Supporters of suspended Brazilian President Dilma Rousseff protest in front of the Planalto Palace after the Brazilian Senate voted to impeach of Rousseff for breaking budget laws in Brasilia, Brazil, May 12, 2016. | Photo Reuters

  • People go down the escalator in front of a phrase and posters with the image Brazil

    People go down the escalator in front of a phrase and posters with the image Brazil's interim President Michel Temer at the entrance of a subway, after the Brazilian Senate voted to impeach President Dilma Rousseff, at Paulista Avenue in Sao Paulo, Brazil, May 12, 2016. The words read: | Photo Reuters

  • Policemen ride their horses during a clash with demonstrators at a protest against the impeachment of President Dilma Rousseff, in Porto Alegre, Brazil, May 12, 2016.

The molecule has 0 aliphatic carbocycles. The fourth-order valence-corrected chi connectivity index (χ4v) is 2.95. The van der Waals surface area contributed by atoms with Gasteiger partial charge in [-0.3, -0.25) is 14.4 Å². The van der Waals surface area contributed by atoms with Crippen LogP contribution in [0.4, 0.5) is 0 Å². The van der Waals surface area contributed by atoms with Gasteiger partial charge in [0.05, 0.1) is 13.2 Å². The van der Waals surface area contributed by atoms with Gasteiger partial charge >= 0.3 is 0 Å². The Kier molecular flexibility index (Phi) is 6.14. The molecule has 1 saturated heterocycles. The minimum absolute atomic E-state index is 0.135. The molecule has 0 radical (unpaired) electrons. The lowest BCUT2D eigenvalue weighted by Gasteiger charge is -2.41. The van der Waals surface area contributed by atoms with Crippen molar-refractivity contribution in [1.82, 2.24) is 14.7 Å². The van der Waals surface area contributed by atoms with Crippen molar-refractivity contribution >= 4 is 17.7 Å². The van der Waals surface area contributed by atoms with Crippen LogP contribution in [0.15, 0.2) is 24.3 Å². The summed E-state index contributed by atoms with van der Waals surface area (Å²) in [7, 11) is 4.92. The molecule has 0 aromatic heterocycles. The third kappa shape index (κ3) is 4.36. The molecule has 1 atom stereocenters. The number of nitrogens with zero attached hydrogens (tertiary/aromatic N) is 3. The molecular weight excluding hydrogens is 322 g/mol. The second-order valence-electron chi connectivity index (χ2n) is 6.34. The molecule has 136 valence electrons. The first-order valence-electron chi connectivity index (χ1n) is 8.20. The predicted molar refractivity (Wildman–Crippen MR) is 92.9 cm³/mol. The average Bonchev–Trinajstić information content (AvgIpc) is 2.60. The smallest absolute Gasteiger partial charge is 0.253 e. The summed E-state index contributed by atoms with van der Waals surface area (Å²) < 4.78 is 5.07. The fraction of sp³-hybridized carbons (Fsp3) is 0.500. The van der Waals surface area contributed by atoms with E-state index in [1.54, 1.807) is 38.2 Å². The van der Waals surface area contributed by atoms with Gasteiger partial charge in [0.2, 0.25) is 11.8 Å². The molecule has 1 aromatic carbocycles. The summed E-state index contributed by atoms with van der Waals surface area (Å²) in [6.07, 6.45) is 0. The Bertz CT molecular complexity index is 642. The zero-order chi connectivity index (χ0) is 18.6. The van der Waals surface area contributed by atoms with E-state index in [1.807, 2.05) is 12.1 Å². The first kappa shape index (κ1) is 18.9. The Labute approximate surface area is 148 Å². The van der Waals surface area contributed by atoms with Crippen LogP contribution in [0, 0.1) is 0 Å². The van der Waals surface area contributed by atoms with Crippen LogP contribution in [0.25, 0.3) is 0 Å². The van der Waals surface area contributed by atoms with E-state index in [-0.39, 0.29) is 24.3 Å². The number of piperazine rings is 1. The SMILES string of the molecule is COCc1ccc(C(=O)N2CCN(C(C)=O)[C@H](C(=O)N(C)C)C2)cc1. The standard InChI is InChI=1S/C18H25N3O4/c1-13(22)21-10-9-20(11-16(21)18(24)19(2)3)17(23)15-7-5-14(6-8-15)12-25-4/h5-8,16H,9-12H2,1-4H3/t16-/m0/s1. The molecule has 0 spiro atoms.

Policemen ride their horses during a clash with demonstrators at a protest against the impeachment of President Dilma Rousseff, in Porto Alegre, Brazil, May 12, 2016. | Photo Reuters

  • In Brasilia, members of the Landless Workers Movement (MST) joined the protest against the impeachment of Rousseff.

    In Brasilia, members of the Landless Workers Movement (MST) joined the protest against the impeachment of Rousseff. | Photo Reuters

  • Supporters of suspended Brazilian President Dilma Rousseff protest in front of the Planalto Palace after the Brazilian Senate voted to impeach of Rousseff for breaking budget laws in Brasilia, Brazil, May 12, 2016.

    Supporters of suspended Brazilian President Dilma Rousseff protest in front of the Planalto Palace after the Brazilian Senate voted to impeach of Rousseff for breaking budget laws in Brasilia, Brazil, May 12, 2016. | Photo Reuters